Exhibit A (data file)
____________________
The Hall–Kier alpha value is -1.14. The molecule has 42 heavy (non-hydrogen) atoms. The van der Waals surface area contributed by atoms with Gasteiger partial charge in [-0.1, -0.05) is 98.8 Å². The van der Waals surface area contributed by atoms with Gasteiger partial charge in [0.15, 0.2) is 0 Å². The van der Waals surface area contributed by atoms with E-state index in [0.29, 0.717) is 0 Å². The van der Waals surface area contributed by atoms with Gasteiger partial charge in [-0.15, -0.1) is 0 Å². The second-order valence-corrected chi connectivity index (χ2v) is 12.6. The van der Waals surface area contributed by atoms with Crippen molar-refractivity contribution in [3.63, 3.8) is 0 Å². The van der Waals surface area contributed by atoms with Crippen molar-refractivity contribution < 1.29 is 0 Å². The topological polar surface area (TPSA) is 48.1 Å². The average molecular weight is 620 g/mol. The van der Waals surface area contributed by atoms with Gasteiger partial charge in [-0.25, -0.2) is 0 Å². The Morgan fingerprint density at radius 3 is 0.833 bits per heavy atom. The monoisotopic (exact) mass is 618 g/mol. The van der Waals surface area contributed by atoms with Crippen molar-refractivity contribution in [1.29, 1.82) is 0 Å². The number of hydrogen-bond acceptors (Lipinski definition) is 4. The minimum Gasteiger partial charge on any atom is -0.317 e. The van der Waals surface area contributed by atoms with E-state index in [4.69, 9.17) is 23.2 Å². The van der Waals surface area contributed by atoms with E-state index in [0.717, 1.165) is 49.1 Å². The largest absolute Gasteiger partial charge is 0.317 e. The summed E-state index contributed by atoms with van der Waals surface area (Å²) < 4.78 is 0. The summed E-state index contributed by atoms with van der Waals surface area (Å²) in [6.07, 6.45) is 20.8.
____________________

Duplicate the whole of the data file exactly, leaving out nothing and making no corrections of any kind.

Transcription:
The Hall–Kier alpha value is -1.14. The molecule has 42 heavy (non-hydrogen) atoms. The van der Waals surface area contributed by atoms with Gasteiger partial charge in [-0.1, -0.05) is 98.8 Å². The van der Waals surface area contributed by atoms with Gasteiger partial charge in [0.15, 0.2) is 0 Å². The van der Waals surface area contributed by atoms with E-state index in [0.29, 0.717) is 0 Å². The van der Waals surface area contributed by atoms with Gasteiger partial charge in [-0.15, -0.1) is 0 Å². The second-order valence-corrected chi connectivity index (χ2v) is 12.6. The van der Waals surface area contributed by atoms with Crippen molar-refractivity contribution in [3.63, 3.8) is 0 Å². The van der Waals surface area contributed by atoms with Crippen molar-refractivity contribution < 1.29 is 0 Å². The topological polar surface area (TPSA) is 48.1 Å². The average molecular weight is 620 g/mol. The van der Waals surface area contributed by atoms with Gasteiger partial charge in [-0.25, -0.2) is 0 Å². The Morgan fingerprint density at radius 3 is 0.833 bits per heavy atom. The monoisotopic (exact) mass is 618 g/mol. The van der Waals surface area contributed by atoms with Crippen molar-refractivity contribution in [1.29, 1.82) is 0 Å². The number of hydrogen-bond acceptors (Lipinski definition) is 4. The minimum Gasteiger partial charge on any atom is -0.317 e. The van der Waals surface area contributed by atoms with E-state index in [4.69, 9.17) is 23.2 Å². The van der Waals surface area contributed by atoms with E-state index in [0.717, 1.165) is 49.1 Å². The largest absolute Gasteiger partial charge is 0.317 e. The summed E-state index contributed by atoms with van der Waals surface area (Å²) < 4.78 is 0. The summed E-state index contributed by atoms with van der Waals surface area (Å²) in [6.07, 6.45) is 20.8.